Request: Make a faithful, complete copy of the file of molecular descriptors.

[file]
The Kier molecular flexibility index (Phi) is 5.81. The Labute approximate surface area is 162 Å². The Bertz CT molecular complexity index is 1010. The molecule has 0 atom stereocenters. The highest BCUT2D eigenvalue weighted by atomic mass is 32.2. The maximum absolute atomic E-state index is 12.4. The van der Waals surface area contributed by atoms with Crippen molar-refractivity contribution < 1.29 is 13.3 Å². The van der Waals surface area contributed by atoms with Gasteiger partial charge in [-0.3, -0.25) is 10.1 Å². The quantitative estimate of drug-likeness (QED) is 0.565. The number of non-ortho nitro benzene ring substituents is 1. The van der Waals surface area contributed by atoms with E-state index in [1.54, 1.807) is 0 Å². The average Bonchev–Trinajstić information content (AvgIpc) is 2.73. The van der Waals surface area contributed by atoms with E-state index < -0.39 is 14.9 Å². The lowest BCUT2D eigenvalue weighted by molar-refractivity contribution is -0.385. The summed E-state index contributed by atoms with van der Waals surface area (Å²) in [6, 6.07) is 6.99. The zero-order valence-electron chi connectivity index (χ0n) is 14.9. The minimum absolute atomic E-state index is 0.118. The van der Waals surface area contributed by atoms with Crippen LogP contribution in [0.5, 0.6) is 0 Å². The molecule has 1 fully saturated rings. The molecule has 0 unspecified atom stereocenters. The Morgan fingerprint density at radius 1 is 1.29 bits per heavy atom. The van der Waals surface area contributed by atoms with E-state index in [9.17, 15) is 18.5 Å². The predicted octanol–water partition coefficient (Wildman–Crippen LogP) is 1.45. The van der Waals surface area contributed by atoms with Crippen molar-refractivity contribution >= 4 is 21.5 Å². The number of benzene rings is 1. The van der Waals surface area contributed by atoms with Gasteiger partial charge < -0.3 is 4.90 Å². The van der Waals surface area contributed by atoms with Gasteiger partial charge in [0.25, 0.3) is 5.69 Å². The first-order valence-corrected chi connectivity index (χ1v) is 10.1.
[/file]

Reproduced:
The Kier molecular flexibility index (Phi) is 5.81. The Labute approximate surface area is 162 Å². The Bertz CT molecular complexity index is 1010. The molecule has 0 atom stereocenters. The highest BCUT2D eigenvalue weighted by atomic mass is 32.2. The maximum absolute atomic E-state index is 12.4. The van der Waals surface area contributed by atoms with Crippen molar-refractivity contribution < 1.29 is 13.3 Å². The van der Waals surface area contributed by atoms with Gasteiger partial charge in [-0.3, -0.25) is 10.1 Å². The quantitative estimate of drug-likeness (QED) is 0.565. The number of non-ortho nitro benzene ring substituents is 1. The van der Waals surface area contributed by atoms with E-state index in [1.54, 1.807) is 0 Å². The average Bonchev–Trinajstić information content (AvgIpc) is 2.73. The van der Waals surface area contributed by atoms with E-state index < -0.39 is 14.9 Å². The lowest BCUT2D eigenvalue weighted by molar-refractivity contribution is -0.385. The summed E-state index contributed by atoms with van der Waals surface area (Å²) in [6, 6.07) is 6.99. The zero-order valence-electron chi connectivity index (χ0n) is 14.9. The minimum absolute atomic E-state index is 0.118. The van der Waals surface area contributed by atoms with Crippen LogP contribution in [0.5, 0.6) is 0 Å². The molecule has 1 fully saturated rings. The molecule has 0 unspecified atom stereocenters. The Morgan fingerprint density at radius 1 is 1.29 bits per heavy atom. The van der Waals surface area contributed by atoms with E-state index in [9.17, 15) is 18.5 Å². The predicted octanol–water partition coefficient (Wildman–Crippen LogP) is 1.45. The van der Waals surface area contributed by atoms with Crippen molar-refractivity contribution >= 4 is 21.5 Å². The number of benzene rings is 1. The van der Waals surface area contributed by atoms with Gasteiger partial charge < -0.3 is 4.90 Å². The van der Waals surface area contributed by atoms with Gasteiger partial charge in [0.25, 0.3) is 5.69 Å². The first-order valence-corrected chi connectivity index (χ1v) is 10.1.